When you’re an avid reader some things can’t be avoided, like making one sided friendships with some fictional characters. So, which book characters would you most like to hang out with?
I for one don’t pay much attention to Valentine’s Day, and while I have many qualms with the “holiday”, one of my biggest problems is how utterly boring and predicable it can be. Everything is flowers, chocolates, teddy bears, candles, blah, blah, blah. But as I was thinking about the boring everyday gifts people will be receiving, I couldn’t help but wonder what imaginary characters from literature would give their paramours today.
So, let’s find out what some of our favorite literary characters would give as a romantic gift.
1. Holden Caulfield from Catcher in the Rye
He hates how phony Valentine’s Day is but still tries to get you a drink from the bartender at least. Since he’s too young he winds up with nothing but the feeling that he was right to hate the phoniness in the air today.
2. Peter Pan from Peter Pan
It’s not exactly what you expected when you leaned in for a kiss, but you’ll take it.
3. Jean Valjean from Les Misérables
A loaf of bread
Don’t ask him where he got it. No you can’t exchange it because he doesn’t have the receipt.
4. Hannibal Lector from Silence of the Lambs
The cold shoulder
Yes I did just make that joke. Deal with it.
5. Daisy Buchanan from The Great Gatsby
A relaxing drive out into the country
She of course will insist on driving.
6. Bilbo Baggins from The Hobbit
Something small like a trinket or bauble
Just don’t expect him to put a ring on it.
7. Guy Montag from Fahrenheit 451
Just don’t show anyone or tell anyone where you got it.
8. Albus Dumbledore from the Harry Potter series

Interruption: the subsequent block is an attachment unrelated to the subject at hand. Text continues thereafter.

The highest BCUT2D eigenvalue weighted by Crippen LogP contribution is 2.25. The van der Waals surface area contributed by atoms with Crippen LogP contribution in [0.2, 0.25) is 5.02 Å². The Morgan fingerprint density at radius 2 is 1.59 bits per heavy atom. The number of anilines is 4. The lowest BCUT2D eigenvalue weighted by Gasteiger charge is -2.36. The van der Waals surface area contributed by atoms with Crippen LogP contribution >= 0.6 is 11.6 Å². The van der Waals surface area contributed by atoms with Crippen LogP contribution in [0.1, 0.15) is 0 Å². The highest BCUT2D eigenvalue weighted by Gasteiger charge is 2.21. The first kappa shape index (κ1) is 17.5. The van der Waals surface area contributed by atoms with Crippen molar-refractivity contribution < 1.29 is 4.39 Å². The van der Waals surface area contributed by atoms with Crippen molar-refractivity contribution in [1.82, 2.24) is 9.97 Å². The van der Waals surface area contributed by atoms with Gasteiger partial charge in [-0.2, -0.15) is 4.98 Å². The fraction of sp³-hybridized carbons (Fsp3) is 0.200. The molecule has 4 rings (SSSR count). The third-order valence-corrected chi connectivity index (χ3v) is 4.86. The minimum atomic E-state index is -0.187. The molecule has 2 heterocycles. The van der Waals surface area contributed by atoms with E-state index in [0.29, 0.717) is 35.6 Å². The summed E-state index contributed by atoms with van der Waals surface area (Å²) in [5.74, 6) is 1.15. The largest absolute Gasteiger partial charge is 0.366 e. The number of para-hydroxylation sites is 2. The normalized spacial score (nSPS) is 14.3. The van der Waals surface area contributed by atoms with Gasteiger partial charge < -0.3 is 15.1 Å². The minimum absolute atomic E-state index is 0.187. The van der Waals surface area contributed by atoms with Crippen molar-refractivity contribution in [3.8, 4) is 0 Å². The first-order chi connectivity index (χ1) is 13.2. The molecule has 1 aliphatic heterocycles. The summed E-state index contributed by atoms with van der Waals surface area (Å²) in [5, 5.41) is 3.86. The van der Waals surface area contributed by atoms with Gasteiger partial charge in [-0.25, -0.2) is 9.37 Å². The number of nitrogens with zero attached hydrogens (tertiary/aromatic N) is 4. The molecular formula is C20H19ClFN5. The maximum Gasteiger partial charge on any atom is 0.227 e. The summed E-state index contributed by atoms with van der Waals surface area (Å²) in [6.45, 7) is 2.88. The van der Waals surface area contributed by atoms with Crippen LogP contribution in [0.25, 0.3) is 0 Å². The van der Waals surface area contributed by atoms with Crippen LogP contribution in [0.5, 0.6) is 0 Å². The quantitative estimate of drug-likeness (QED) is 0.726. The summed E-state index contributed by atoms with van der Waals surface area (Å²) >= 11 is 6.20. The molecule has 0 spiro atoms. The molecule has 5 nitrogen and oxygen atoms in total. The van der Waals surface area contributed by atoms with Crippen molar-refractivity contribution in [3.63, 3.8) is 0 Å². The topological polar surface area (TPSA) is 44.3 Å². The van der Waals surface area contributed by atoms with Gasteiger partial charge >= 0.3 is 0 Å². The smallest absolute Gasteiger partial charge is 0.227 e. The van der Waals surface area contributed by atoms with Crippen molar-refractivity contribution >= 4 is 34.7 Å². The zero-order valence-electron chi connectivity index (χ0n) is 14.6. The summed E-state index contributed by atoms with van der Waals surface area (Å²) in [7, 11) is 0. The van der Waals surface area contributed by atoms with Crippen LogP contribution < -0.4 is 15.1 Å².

Admittance to Hogwart’s
Muggle or not you’re in, and isn’t education the greatest gift of all.
9. Dr. Jekyll from Dr. Jekyll and Mr. Hyde
One second you think he’s into you the next he seems like a totally different person.
10. Dante from The Inferno
A day together
It might not seem like much but he went through Hell just to be with his beloved.
11. Medusa from mythology
Sometimes the best gifts are the gifts you make yourself.
What’s your favorite literary character giving to their love today?
The Sherlockian Graham Moore
Abraham Lincoln, Vampire Hunter Seth Grahame-Smith
The Chronicles of the Imaginarium Geographica series James A. Owen
Nothing Like the Sun: A Story of Shakespeare’s Love Life Anthony Burgess
Jane Austen Mysteries series Stephanie Barron
It’s one thing for an author to create a fictional character, but another thing entirely for an author to become a fictional character. So take a minute and appreciate some novels and series that pull authors away from there historically accurate past and add a little fictional flair to their story.
There are plenty of fictional title characters that stand out in our literary memories. Jane Eyre, Oliver Twist, Carrie, Harry Potter, they all take center stage right in the title and their books revolve around their stories.
While I love the directness of a title character, the indirectly named title character can be a way of adding the question of importance to a character in your novel.
Questions naturally arise in a reader’s mind when there is an indirectly named title character. Titling a book based on the character’s occupation like Mario Puzo’s titular Godfather or through an association like D. H. Lawrence’s novel Lady Chatterley’s Lover simultaneously draws attention to a character but takes some of that attention away at the same time. There are mysteries packed into these titles. Is Lady Chatterley more important than the lover? We do learn her name right in the title?
One of the books that drives home what an indirectly named title character can do is Audrey Niffenegger’s The Time Traveler’s Wife. The title character, Clare Abshire, is important and a center part to the story, but it’s in her role as a wife and the issue of dealing with the fact that her husband is a time traveler.
It’s hard being left behind.”
“It’s hard to be the one who stays.”
How significant is Clare outside of her role as a wife? A time traveler’s wife? Niffenegger manages to put a lot of depth in just four words.
When used correctly, an indirect title character can get a reader thinking “is this character really important” or “why is this character important” before even reading page one. There we have yet another way how titles can be powerful tools for writers. If you enjoy an indirectly named title character, feel free to share some of your favorites in the comments.